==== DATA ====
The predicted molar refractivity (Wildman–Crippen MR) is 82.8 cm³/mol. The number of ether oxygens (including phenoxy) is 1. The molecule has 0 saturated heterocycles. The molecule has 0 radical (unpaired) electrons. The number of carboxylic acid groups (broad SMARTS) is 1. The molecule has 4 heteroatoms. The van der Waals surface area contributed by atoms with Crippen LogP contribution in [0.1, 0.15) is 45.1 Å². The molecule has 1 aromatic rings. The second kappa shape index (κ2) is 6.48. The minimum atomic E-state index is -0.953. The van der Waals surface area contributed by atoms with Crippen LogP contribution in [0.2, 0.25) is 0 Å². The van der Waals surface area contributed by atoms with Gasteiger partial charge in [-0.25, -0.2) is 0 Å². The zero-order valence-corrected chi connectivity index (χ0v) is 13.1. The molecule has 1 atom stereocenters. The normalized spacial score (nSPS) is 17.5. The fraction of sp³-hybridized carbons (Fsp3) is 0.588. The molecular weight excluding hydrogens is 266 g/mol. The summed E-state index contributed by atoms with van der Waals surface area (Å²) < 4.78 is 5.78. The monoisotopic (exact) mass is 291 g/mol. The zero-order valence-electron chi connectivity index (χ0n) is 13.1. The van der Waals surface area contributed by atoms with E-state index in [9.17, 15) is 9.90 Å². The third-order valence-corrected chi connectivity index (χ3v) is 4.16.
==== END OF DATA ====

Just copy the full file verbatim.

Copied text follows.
The predicted molar refractivity (Wildman–Crippen MR) is 82.8 cm³/mol. The number of ether oxygens (including phenoxy) is 1. The molecule has 0 saturated heterocycles. The molecule has 0 radical (unpaired) electrons. The number of carboxylic acid groups (broad SMARTS) is 1. The molecule has 4 heteroatoms. The van der Waals surface area contributed by atoms with Crippen LogP contribution in [0.1, 0.15) is 45.1 Å². The molecule has 1 aromatic rings. The second kappa shape index (κ2) is 6.48. The minimum atomic E-state index is -0.953. The van der Waals surface area contributed by atoms with Crippen LogP contribution in [0.2, 0.25) is 0 Å². The van der Waals surface area contributed by atoms with Gasteiger partial charge in [-0.25, -0.2) is 0 Å². The zero-order valence-corrected chi connectivity index (χ0v) is 13.1. The molecule has 1 atom stereocenters. The normalized spacial score (nSPS) is 17.5. The fraction of sp³-hybridized carbons (Fsp3) is 0.588. The molecular weight excluding hydrogens is 266 g/mol. The summed E-state index contributed by atoms with van der Waals surface area (Å²) < 4.78 is 5.78. The monoisotopic (exact) mass is 291 g/mol. The zero-order valence-electron chi connectivity index (χ0n) is 13.1. The van der Waals surface area contributed by atoms with E-state index in [9.17, 15) is 9.90 Å². The third-order valence-corrected chi connectivity index (χ3v) is 4.16.